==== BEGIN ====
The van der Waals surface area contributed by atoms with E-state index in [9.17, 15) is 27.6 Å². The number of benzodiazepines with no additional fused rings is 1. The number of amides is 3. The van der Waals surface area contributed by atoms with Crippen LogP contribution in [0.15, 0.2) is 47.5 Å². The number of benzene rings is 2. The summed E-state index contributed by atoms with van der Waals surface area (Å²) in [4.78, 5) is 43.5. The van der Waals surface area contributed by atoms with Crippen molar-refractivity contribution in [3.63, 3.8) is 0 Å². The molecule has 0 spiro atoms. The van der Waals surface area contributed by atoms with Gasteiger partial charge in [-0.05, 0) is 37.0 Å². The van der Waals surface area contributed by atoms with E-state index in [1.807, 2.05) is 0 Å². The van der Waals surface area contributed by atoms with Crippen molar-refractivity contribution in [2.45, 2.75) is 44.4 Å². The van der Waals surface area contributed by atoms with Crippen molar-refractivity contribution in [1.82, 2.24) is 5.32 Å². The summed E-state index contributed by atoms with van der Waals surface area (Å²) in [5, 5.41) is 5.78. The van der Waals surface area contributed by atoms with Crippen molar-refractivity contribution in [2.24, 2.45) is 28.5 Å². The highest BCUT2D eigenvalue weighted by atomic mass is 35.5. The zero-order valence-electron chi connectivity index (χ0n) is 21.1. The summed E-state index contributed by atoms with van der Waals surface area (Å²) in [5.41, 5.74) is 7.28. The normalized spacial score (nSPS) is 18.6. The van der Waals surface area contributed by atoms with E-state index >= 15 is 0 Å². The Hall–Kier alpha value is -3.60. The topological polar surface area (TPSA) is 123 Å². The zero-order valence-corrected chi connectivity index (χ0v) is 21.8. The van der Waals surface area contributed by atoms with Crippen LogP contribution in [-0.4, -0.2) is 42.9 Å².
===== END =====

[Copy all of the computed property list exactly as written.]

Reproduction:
The van der Waals surface area contributed by atoms with E-state index in [9.17, 15) is 27.6 Å². The number of benzodiazepines with no additional fused rings is 1. The number of amides is 3. The van der Waals surface area contributed by atoms with Crippen LogP contribution in [0.15, 0.2) is 47.5 Å². The number of benzene rings is 2. The summed E-state index contributed by atoms with van der Waals surface area (Å²) in [4.78, 5) is 43.5. The van der Waals surface area contributed by atoms with Crippen molar-refractivity contribution in [3.63, 3.8) is 0 Å². The molecule has 0 spiro atoms. The van der Waals surface area contributed by atoms with Gasteiger partial charge in [-0.05, 0) is 37.0 Å². The van der Waals surface area contributed by atoms with E-state index in [1.807, 2.05) is 0 Å². The van der Waals surface area contributed by atoms with Crippen molar-refractivity contribution in [2.45, 2.75) is 44.4 Å². The van der Waals surface area contributed by atoms with Crippen molar-refractivity contribution in [1.82, 2.24) is 5.32 Å². The summed E-state index contributed by atoms with van der Waals surface area (Å²) in [5, 5.41) is 5.78. The van der Waals surface area contributed by atoms with Crippen molar-refractivity contribution in [2.24, 2.45) is 28.5 Å². The highest BCUT2D eigenvalue weighted by atomic mass is 35.5. The zero-order valence-electron chi connectivity index (χ0n) is 21.1. The summed E-state index contributed by atoms with van der Waals surface area (Å²) in [5.41, 5.74) is 7.28. The normalized spacial score (nSPS) is 18.6. The van der Waals surface area contributed by atoms with E-state index >= 15 is 0 Å². The Hall–Kier alpha value is -3.60. The topological polar surface area (TPSA) is 123 Å². The zero-order valence-corrected chi connectivity index (χ0v) is 21.8. The van der Waals surface area contributed by atoms with Crippen LogP contribution in [-0.4, -0.2) is 42.9 Å².